Late last year I wrote about how the Upper West Side rezoning plan intended to desegregate a handful of elementary schools could end up resegregating them in a new way through the addition of a Gifted & Talented program to PS 191, currently serving over 70% Black, Hispanic, and Free Lunch students. Bringing in a G&T program starting in the 3rd grade by using a screening method proven to discriminate against minority applicants is an obvious attempt to attract an affluent demographic to the traditionally low-performing school. Now, Principal Lauren Keville is floating the idea of a Dual Language Mandarin program, one of less than a dozen such public elementary programs.
But this strategy, one celebrated by Chancellor Carmen Fariña, will only exacerbate NYC’s failure to serve a large demographic — English Language Learners who benefit most from full inclusion in English-only classrooms.
Fariña is a huge proponent of Dual Language programs. She is constantly adding new ones, despite the city admitting they are having a hard time finding adequate, dual language-certified teachers for programs they already have, especially Mandarin. (Some schools have even forced students to switch languages mid-year.) This is disturbing, as teacher quality has been proven to be the main influence on student achievement. It’s arduous enough to find an excellent teacher. What are the odds of finding an excellent teacher who is also equally fluent in English and the second language?
In promoting her expansion, Fariña stated, “as a former English Language Learner [ELL], I know that a strong education makes all the difference, and these new bilingual programs will give students the foundation to succeed in the classroom and beyond.”
Her comment suggests that ELLs are intended to be the main beneficiaries of these programs. But is that the case? In many top-performing public schools, the Dual Language programs are filled with native English speakers whose parents are looking to give them another advantage. Mandarin is definitely the hot ticket, although an administrator at a school which offers both Spanish and Mandarin told me, “white parents want Mandarin, while Asian parents point out it’s only spoken in a few places, places where everyone also does business in English. They want Spanish. They think Spanish is the true global language!”
At another school with a Dual Language Spanish program, a Kindergarten class didn’t have a single native Spanish speaker. All those parents wanted their kids learning English!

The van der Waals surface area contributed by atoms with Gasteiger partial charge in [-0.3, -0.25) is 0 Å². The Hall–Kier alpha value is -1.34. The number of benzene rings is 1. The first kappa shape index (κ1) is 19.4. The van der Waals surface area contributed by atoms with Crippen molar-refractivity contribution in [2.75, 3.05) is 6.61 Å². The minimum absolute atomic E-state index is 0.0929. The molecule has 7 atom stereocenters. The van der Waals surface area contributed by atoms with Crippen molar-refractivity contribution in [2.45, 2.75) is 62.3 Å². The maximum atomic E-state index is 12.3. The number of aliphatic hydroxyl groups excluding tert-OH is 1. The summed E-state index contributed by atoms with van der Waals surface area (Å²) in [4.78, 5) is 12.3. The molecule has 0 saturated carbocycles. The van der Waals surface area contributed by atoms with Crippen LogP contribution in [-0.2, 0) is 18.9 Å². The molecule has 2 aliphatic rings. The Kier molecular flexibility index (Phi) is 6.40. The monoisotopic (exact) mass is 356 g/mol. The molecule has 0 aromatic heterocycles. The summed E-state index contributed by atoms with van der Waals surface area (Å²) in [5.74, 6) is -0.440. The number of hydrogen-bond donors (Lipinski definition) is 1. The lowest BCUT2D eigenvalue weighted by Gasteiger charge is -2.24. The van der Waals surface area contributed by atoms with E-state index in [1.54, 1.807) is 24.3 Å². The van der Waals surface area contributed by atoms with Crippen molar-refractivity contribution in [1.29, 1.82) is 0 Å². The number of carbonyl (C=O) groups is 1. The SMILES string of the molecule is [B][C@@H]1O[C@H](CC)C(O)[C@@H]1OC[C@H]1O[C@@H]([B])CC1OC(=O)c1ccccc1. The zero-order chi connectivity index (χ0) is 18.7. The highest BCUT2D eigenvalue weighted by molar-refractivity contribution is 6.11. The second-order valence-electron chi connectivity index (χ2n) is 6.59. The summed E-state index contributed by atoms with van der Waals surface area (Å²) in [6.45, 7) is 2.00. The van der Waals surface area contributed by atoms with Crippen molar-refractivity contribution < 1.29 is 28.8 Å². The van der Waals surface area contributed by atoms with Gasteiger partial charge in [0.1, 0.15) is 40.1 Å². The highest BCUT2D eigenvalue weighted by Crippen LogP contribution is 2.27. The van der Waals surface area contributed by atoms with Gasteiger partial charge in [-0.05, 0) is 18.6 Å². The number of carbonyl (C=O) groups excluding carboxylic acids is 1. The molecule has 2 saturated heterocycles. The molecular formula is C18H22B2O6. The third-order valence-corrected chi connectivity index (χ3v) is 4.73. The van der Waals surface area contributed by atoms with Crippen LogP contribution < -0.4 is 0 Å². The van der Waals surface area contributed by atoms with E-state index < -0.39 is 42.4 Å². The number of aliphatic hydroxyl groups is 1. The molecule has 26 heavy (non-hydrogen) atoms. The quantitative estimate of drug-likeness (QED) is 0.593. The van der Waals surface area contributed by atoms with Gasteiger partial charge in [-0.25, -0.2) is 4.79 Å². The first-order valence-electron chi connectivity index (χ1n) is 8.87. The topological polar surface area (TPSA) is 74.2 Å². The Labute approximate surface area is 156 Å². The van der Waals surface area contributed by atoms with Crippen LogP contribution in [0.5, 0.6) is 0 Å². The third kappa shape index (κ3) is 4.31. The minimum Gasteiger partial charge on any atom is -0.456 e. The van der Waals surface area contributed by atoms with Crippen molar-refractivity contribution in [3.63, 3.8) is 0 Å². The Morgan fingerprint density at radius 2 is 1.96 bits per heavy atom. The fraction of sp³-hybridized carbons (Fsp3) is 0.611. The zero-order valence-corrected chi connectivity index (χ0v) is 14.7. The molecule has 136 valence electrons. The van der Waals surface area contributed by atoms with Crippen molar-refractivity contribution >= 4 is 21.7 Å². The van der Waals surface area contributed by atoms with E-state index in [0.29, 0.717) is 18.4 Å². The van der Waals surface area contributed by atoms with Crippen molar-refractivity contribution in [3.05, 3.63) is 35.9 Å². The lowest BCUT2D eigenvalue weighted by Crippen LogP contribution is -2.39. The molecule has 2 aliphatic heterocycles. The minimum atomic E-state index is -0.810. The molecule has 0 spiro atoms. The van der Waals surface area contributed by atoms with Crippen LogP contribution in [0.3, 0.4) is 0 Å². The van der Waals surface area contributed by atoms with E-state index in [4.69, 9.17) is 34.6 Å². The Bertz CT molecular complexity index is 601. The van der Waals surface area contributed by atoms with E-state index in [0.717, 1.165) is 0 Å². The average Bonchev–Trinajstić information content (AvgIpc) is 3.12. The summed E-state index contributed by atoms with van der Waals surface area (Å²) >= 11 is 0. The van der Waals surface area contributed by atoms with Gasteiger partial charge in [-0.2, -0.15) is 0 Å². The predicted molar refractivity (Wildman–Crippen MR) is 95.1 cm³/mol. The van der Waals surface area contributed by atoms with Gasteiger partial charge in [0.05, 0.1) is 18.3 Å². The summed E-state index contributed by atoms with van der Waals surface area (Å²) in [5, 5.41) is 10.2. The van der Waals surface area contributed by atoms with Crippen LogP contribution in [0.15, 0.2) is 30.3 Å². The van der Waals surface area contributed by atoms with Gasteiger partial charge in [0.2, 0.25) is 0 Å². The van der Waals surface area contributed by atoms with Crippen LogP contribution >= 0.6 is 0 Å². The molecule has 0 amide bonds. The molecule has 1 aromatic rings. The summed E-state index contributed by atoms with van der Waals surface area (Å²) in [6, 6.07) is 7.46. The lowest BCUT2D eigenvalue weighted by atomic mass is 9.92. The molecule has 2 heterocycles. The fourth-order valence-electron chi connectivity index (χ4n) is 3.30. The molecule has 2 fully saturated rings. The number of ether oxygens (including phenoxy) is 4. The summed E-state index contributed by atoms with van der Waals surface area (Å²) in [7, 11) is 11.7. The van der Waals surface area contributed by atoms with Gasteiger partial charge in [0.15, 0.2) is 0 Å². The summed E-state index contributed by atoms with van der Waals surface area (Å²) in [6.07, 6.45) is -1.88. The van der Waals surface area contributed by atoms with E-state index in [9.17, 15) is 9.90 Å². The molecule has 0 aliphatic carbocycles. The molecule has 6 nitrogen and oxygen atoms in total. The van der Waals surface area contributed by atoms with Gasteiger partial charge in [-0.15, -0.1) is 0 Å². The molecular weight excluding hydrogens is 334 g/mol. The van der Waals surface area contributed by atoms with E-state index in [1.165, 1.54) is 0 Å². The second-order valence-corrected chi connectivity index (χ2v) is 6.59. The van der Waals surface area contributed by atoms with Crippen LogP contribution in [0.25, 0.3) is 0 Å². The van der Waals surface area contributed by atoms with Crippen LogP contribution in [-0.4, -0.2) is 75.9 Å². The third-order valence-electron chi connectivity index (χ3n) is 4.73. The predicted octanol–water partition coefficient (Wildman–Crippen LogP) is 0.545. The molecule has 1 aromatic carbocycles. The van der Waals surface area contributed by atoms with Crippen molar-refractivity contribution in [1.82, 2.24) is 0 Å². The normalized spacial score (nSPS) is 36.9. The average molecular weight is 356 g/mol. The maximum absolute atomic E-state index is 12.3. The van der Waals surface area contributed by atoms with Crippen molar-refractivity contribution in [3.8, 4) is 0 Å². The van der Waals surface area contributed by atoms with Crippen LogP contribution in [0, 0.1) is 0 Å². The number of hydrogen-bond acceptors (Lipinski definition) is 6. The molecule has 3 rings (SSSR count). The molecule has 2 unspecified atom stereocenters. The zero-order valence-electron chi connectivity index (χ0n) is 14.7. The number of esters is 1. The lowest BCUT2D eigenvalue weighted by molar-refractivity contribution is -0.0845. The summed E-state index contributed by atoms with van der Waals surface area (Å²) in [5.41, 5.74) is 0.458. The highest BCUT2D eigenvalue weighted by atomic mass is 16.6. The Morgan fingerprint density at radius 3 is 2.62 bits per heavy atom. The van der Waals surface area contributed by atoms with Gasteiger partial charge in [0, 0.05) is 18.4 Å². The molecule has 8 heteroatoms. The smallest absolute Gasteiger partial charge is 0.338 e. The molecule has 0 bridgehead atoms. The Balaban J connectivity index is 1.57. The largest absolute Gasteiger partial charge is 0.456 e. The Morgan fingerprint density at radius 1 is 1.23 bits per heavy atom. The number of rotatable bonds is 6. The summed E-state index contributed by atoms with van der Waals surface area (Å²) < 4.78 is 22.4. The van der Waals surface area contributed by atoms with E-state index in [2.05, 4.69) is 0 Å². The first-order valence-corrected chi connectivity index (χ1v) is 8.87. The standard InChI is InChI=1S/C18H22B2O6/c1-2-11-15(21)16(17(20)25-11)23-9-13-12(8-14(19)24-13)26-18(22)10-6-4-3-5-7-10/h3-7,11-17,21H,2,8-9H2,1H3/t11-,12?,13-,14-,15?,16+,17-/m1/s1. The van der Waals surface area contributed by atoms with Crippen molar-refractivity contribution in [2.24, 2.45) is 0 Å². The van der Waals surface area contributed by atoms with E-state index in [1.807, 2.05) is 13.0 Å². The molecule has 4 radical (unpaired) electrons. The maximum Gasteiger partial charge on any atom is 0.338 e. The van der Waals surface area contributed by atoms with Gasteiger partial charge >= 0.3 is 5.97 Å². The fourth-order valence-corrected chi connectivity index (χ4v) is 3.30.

Alternately, due to the lack of Gifted & Talented seats, savvy parents are opting for Dual Language programs as a way to make the standard curriculum more challenging in schools they would never attend otherwise.
One parent boasted to me, “We’re really the G&T, here.”
So where do the ELLs that Chancellor Fariña touted as having the most to gain from Dual Language programs fit into her strategy?
NYC is proudly publicizing a recent study that observed, “approximately half of the students who entered kindergarten in New York City public schools as English learner students were reclassified within four years.”
Forgive me for not joining the celebration.
Four years? (And that’s only half the students, which means some presumably took longer.) Four whole years?
I immigrated to the United States with my family in January of 1977, when I was 7 years old. The only English words I knew were “the” (because I couldn’t figure out what it meant) and “apple” (which was on the first page of my alphabet book).
By June of 1977, when my brother was born, I was standing in front of my second-grade class, telling them all about it – in fluent English. I distinctly remember saying, “He looks like a little pink pig.”
How did this happen in less than six months?
I was put in an English-only classroom. I had no choice but to learn English. So I did.
Bilingual education is an awesome, terrific, fantastic thing — for children who are already proficient in the language of the country where they live. The one where they will need to graduate school and take standardized tests and get a job. Fluency in a second language adds to their advantages in all of those things, and Dual Language programs are, unquestionably, a boon to this demographic.
But not, I’m afraid, to those whom they were ostensibly supposed to help the most. They are being left even further behind.
— Alina Adams